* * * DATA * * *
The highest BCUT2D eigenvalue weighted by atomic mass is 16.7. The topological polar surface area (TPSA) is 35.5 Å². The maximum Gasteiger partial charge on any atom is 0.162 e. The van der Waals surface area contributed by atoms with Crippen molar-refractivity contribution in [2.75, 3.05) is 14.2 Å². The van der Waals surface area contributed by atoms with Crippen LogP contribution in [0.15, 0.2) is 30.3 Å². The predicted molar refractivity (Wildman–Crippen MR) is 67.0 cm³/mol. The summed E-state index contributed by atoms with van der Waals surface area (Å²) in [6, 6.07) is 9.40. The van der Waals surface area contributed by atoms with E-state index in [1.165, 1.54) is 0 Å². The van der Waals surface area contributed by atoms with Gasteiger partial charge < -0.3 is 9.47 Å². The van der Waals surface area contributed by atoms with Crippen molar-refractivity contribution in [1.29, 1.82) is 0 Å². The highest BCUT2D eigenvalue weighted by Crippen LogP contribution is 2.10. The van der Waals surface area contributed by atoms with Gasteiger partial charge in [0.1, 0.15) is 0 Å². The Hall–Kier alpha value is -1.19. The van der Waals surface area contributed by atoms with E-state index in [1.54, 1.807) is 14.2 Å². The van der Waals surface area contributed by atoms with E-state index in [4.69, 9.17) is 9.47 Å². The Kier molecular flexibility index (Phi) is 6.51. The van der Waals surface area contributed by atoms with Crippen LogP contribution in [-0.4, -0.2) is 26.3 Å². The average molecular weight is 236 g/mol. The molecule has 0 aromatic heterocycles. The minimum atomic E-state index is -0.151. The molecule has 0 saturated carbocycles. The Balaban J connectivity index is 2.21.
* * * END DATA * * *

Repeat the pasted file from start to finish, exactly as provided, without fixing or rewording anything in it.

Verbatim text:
The highest BCUT2D eigenvalue weighted by atomic mass is 16.7. The topological polar surface area (TPSA) is 35.5 Å². The maximum Gasteiger partial charge on any atom is 0.162 e. The van der Waals surface area contributed by atoms with Crippen molar-refractivity contribution in [2.75, 3.05) is 14.2 Å². The van der Waals surface area contributed by atoms with Crippen LogP contribution in [0.15, 0.2) is 30.3 Å². The predicted molar refractivity (Wildman–Crippen MR) is 67.0 cm³/mol. The summed E-state index contributed by atoms with van der Waals surface area (Å²) in [6, 6.07) is 9.40. The van der Waals surface area contributed by atoms with E-state index in [1.165, 1.54) is 0 Å². The van der Waals surface area contributed by atoms with Gasteiger partial charge < -0.3 is 9.47 Å². The van der Waals surface area contributed by atoms with Crippen molar-refractivity contribution in [1.29, 1.82) is 0 Å². The highest BCUT2D eigenvalue weighted by Crippen LogP contribution is 2.10. The van der Waals surface area contributed by atoms with Gasteiger partial charge in [0.1, 0.15) is 0 Å². The Hall–Kier alpha value is -1.19. The van der Waals surface area contributed by atoms with E-state index in [1.54, 1.807) is 14.2 Å². The van der Waals surface area contributed by atoms with E-state index in [4.69, 9.17) is 9.47 Å². The Kier molecular flexibility index (Phi) is 6.51. The van der Waals surface area contributed by atoms with Crippen LogP contribution in [-0.4, -0.2) is 26.3 Å². The average molecular weight is 236 g/mol. The molecule has 0 aromatic heterocycles. The minimum atomic E-state index is -0.151. The molecule has 0 saturated carbocycles. The Balaban J connectivity index is 2.21.